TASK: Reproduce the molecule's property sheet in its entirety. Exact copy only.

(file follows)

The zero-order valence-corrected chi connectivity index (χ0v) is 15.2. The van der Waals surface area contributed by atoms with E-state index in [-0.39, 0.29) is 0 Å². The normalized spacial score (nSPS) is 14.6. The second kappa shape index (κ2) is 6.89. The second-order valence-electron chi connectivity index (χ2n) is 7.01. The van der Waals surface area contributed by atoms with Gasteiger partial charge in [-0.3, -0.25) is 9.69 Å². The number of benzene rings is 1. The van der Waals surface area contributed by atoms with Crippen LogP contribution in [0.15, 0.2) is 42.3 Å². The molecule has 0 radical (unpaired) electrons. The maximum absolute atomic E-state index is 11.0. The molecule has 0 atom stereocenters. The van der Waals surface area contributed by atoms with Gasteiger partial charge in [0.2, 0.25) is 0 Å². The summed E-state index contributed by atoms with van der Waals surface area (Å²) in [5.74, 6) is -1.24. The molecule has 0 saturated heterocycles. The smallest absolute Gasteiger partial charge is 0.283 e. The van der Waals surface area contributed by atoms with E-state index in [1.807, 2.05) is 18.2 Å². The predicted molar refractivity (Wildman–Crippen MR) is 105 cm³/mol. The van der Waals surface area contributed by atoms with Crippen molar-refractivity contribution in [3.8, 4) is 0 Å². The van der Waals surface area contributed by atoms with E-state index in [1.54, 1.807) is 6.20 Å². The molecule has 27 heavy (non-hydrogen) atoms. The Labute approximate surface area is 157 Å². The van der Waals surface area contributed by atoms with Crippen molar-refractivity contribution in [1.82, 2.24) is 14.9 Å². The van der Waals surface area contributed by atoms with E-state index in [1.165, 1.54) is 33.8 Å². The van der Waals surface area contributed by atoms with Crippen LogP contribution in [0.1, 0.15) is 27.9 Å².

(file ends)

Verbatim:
The zero-order valence-corrected chi connectivity index (χ0v) is 15.2. The van der Waals surface area contributed by atoms with E-state index in [-0.39, 0.29) is 0 Å². The normalized spacial score (nSPS) is 14.6. The second kappa shape index (κ2) is 6.89. The second-order valence-electron chi connectivity index (χ2n) is 7.01. The van der Waals surface area contributed by atoms with Gasteiger partial charge in [-0.3, -0.25) is 9.69 Å². The number of benzene rings is 1. The van der Waals surface area contributed by atoms with Crippen LogP contribution in [0.15, 0.2) is 42.3 Å². The molecule has 0 radical (unpaired) electrons. The maximum absolute atomic E-state index is 11.0. The molecule has 0 atom stereocenters. The van der Waals surface area contributed by atoms with Gasteiger partial charge in [0.2, 0.25) is 0 Å². The summed E-state index contributed by atoms with van der Waals surface area (Å²) in [5.74, 6) is -1.24. The molecule has 0 saturated heterocycles. The smallest absolute Gasteiger partial charge is 0.283 e. The van der Waals surface area contributed by atoms with E-state index in [1.807, 2.05) is 18.2 Å². The predicted molar refractivity (Wildman–Crippen MR) is 105 cm³/mol. The van der Waals surface area contributed by atoms with Crippen molar-refractivity contribution in [3.8, 4) is 0 Å². The van der Waals surface area contributed by atoms with E-state index in [1.54, 1.807) is 6.20 Å². The molecule has 27 heavy (non-hydrogen) atoms. The Labute approximate surface area is 157 Å². The van der Waals surface area contributed by atoms with Crippen molar-refractivity contribution in [1.82, 2.24) is 14.9 Å². The van der Waals surface area contributed by atoms with E-state index in [1.165, 1.54) is 33.8 Å². The van der Waals surface area contributed by atoms with Crippen LogP contribution in [0.1, 0.15) is 27.9 Å².